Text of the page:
Curator Sophie Asakura elaborates how Cassils “uses their body and profession to bring visibility to issues directly related to their identity as a transgender person but also to speak to the violence perpetrated daily against minoritized people, the power of collective action for community building and healing, and the sanctity of the persecuted body.” Arranged together, each of the artists’ efforts to melt or deconstruct these prescriptive social structures that restrict the body transforms into a chorus of persistence, united in respect and care for one another.
These gestures of transformation occur throughout the show, tucked away at the start with Cassils’ Alchemic series with Robin Black (2017)—quietly stunning cropped photos of Cassils’ flexing body covered in gold. The wall label describes how Cassils, “applies [an] alchemic process to the subject of trans embodiment, gilding and exalting the self-determined trans body to monumental proportions.” Pushing this concept further, the exhibition showcases Cassils’ transformation of individual and collective queer trauma into vulnerable moments of justice and compassion, harnessing the alchemic power of the four elements.
Battered clay and trampled grass (earth) become monuments to survival, testifying voices and strained breath (air) stand witness to struggle, a body engulfed in fire (literally) demonstrates defiance and resilience, and golden piss and melting ice (water) illustrate community solidarity and challenging limitations of body and identity. Each of these works of “elemental rituals of the sacred and the profane” are used to process and defy the barrage of violence, while upholding the sacredness of this wild, miraculously complex experience that it is to be human.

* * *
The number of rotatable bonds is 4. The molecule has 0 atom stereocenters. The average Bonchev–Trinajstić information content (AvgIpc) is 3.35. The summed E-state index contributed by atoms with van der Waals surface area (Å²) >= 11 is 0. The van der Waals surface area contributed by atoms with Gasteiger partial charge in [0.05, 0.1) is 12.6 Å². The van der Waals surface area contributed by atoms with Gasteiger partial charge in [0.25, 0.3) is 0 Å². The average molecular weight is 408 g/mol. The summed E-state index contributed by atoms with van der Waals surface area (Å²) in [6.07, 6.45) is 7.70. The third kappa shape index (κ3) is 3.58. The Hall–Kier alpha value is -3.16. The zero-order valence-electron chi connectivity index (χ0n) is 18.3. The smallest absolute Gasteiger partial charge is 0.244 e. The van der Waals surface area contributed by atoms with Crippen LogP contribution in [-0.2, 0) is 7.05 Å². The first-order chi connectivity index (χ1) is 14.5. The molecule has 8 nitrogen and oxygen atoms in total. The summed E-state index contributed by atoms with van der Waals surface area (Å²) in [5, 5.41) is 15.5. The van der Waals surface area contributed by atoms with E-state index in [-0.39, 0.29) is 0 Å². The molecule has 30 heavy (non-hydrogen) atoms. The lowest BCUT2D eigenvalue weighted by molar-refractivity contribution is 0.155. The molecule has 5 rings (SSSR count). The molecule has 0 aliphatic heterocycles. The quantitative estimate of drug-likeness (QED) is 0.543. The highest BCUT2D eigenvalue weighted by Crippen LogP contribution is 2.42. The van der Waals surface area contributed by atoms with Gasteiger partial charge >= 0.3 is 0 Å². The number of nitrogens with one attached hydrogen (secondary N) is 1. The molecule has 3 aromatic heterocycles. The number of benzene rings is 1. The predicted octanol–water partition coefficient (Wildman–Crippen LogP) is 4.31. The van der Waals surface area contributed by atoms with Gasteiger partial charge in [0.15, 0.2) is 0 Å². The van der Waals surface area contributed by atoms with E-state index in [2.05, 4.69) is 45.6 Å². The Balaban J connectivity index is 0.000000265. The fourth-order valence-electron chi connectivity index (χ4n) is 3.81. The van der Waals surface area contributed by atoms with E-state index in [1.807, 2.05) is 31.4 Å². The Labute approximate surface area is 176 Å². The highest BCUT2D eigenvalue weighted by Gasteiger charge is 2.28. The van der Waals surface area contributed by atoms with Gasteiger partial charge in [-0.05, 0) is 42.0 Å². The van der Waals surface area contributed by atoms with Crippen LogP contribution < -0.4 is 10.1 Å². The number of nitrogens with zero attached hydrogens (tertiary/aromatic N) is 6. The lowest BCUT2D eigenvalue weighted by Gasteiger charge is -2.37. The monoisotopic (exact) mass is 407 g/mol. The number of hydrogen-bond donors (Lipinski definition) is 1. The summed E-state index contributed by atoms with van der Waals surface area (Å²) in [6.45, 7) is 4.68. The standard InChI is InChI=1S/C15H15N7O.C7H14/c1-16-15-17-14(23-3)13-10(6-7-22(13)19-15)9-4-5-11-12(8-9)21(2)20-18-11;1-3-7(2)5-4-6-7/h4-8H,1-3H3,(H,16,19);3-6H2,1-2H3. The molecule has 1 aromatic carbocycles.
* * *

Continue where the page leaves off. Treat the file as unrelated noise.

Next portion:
The Station Museum has consistently pushed boundaries and presented radical, high-quality contemporary art, and this show is a definite highlight in their programming. The title of the exhibition, Solutions references not only the blood, sweat, tears, and urine that manifested this artwork, but also suggests that art can be a part of the solution to the ongoing issue of political disembodiment.
While there is so much to unpack in this show, the success of this show remains in the artist’s ability to transfer a feeling from their own embodied experience to the viewer, directly through the viewer’s experience of the work. Cassils demonstrates how art can be a tool for empathy building, education, visibility, and inquiry, as throughout the entire experience of the exhibition, the viewer is invited to be an active witness to the artist’s vulnerability.
This aspect of the work calls upon us as viewers to take on the responsibility of posing questions of our own bodies, identities, and privileges. Solutions calls for cis folks to question how we uphold transphobic behavior and policies, just like white folks need to critically examine our role in upholding white supremacy, and hetero folks need to critically examine their role in upholding homophobia, etc.
Solutions calls for lawmakers, family members, friends, employers and business owners, teachers, and all humans to engage in self-education on gender, listen to and believe stories of folx who are trans to better understand their experiences, respect and use people’s pronouns, and challenge transphobic and sexist remarks, actions, and policies. How can we each be a small part of the solution to build a less violent, more caring world together?
Cassils: Solutions is on view at the Station Museum of Contemporary Art (1502 West Alabama Street, Houston, TX 77004) through March 3, 2019.